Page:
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About PACE

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The PACE programme was the successor of the earlier Joint Programme No. 15 (JP15) (1962-1976) and the Pan African Rinderpest Campaign (PARC, 1986-1998) projects, aimed at eradicating rinderpest from Africa. The evaluation of PARC undertaken in 1996 recommended a continuation of the programme and subsequently, various preparatory and formulation missions were undertaken during 1997 and 1998.

This culminated in the formulation of PACE. The main objective of the Programme was to consolidate the achievements of rinderpest eradication and take further steps in the control major epizootic diseases. The ultimate goal of PACE was to contribute to poverty alleviation of the African livestock producers.
Considering the importance of PACE outputs, an extension of the Programme for a period of two years was recommended, starting at the end of October 2004.

The spirit of the PACE programme was in compliance with the orientations of the new cooperation agreements between Europe and the ACP Countries (Cotonou Agreements).

The Programme was in harmony with up to date animal health and economic interests in terms of globalisation and catered for capacity building and the development of veterinary services and food hygiene services in Africa so as to ensure their compliance with international standards as defined by the World Organisation for Animal Health (OIE).

The Community-based Animal Health and Participatory Epidemiology (CAPE, 2000-2004) project – funded by DFID was an integral part of PACE.

Rationale

The PACE programme was a major development programme financed by the European Development Fund (EDF) in the field of animal health in Africa covering 32 African countries. The programme aimed at building upon the headway made in the campaign against rinderpest in order to establish lower-cost national and continental epidemio-surveillance networks, for the main animal diseases, provide the countries with the capacities needed to organise economically and technically justified control programmes and develop the effective and sustainable distribution of veterinary products and services.

The programme included national operations planned and implemented in each country and also sub-regional and regional support and co-ordination components. PACE was coordinated by AU-IBAR. The organisational chart of the PACE included a Programme Coordination Unit in Nairobi, Kenya and two regional coordination Units in Bamako, Mali for West and Central Africa and Nairobi, Kenya for Eastern Africa. The PACE programme therefore offered a firm basis for eradicating rinderpest from Africa and controlling other major diseases.

 

The PACE programme was the successor of the earlier Joint Programme No. 15 (JP15) (1962-1976) and the Pan African Rinderpest Campaign (PARC, 1986-1998) projects, aimed at eradicating rinderpest from Africa. The evaluation of PARC undertaken in 1996 recommended a continuation of the programme and subsequently, various preparatory and formulation missions were undertaken during 1997 and 1998.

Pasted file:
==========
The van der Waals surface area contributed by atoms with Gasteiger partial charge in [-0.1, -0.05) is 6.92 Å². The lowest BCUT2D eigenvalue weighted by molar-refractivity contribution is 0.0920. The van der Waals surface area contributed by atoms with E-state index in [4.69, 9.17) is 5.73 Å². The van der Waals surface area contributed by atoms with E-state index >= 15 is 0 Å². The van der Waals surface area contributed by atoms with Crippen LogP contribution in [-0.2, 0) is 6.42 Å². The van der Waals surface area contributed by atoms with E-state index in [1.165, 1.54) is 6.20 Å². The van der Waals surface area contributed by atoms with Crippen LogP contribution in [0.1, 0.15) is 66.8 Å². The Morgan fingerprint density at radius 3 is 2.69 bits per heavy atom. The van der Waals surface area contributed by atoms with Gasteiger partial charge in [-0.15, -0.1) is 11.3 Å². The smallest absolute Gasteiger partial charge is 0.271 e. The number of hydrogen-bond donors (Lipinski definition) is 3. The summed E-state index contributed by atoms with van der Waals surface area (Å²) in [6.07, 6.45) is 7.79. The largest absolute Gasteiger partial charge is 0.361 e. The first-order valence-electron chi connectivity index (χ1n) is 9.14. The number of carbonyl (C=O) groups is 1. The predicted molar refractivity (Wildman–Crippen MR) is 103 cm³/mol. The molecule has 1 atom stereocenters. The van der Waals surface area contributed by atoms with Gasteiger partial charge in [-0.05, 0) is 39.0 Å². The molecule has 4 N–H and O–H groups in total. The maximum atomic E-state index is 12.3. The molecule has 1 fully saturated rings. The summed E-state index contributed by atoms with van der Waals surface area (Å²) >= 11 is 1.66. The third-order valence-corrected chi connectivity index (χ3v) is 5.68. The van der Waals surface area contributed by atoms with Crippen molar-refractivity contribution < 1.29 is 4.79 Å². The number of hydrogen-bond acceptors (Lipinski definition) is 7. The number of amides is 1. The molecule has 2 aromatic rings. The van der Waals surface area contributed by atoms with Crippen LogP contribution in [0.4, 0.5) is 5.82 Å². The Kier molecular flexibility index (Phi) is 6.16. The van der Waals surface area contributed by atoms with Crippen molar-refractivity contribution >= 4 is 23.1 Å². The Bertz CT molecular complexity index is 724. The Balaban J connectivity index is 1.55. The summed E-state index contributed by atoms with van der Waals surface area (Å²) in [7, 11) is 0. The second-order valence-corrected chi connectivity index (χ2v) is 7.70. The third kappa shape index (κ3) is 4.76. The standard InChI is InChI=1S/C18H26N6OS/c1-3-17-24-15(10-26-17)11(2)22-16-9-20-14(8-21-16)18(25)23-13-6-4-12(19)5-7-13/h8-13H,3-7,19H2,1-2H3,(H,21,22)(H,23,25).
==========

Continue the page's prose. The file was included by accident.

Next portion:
This culminated in the formulation of PACE.  The main objective of the Programme was to consolidate the achievements of rinderpest eradication and take further steps in the control major epizootic diseases. The ultimate goal of PACE was to contribute to poverty alleviation of the African livestock producers.

Considering the importance of PACE outputs,  an extension of the Programme for a period of two years was recommended, starting at the end of October 2004.

The spirit of the PACE programme was in compliance with the orientations of the new cooperation agreements between Europe and the ACP Countries (Cotonou Agreements).

The Programme was in harmony with up to date animal health and economic interests in terms of globalisation and catered for capacity building and the development of veterinary services and food hygiene services in Africa so as to ensure their compliance with international standards as defined by the World Organisation for Animal Health (OIE)

The Community-based Animal Health and Participatory Epidemiology (CAPE, 2000-2004) project – funded by DFID was an integral part of PACE.

Rationale

The PACE programme was a major development programme financed by the European Development Fund (EDF) in the field of animal health in Africa covering 32 African countries. The programme aimed at building upon the headway made in the campaign against rinderpest in order to establish lower-cost national and continental epidemio-surveillance networks, for the main animal diseases, provide the countries with the capacities needed to organise economically and technically justified control programmes and develop the effective and sustainable distribution of veterinary products and services.
The programme included national operations planned and implemented in each country and also sub-regional and regional support and co-ordination components. PACE was coordinated by AU-IBAR.  The organisational chart of the PACE included a Programme Coordination Unit in Nairobi, Kenya and two regional coordination Units in Bamako, Mali for West and Central Africa and Nairobi, Kenya for Eastern Africa. The PACE programme therefore offered a firm basis for eradicating rinderpest from Africa and controlling other major diseases.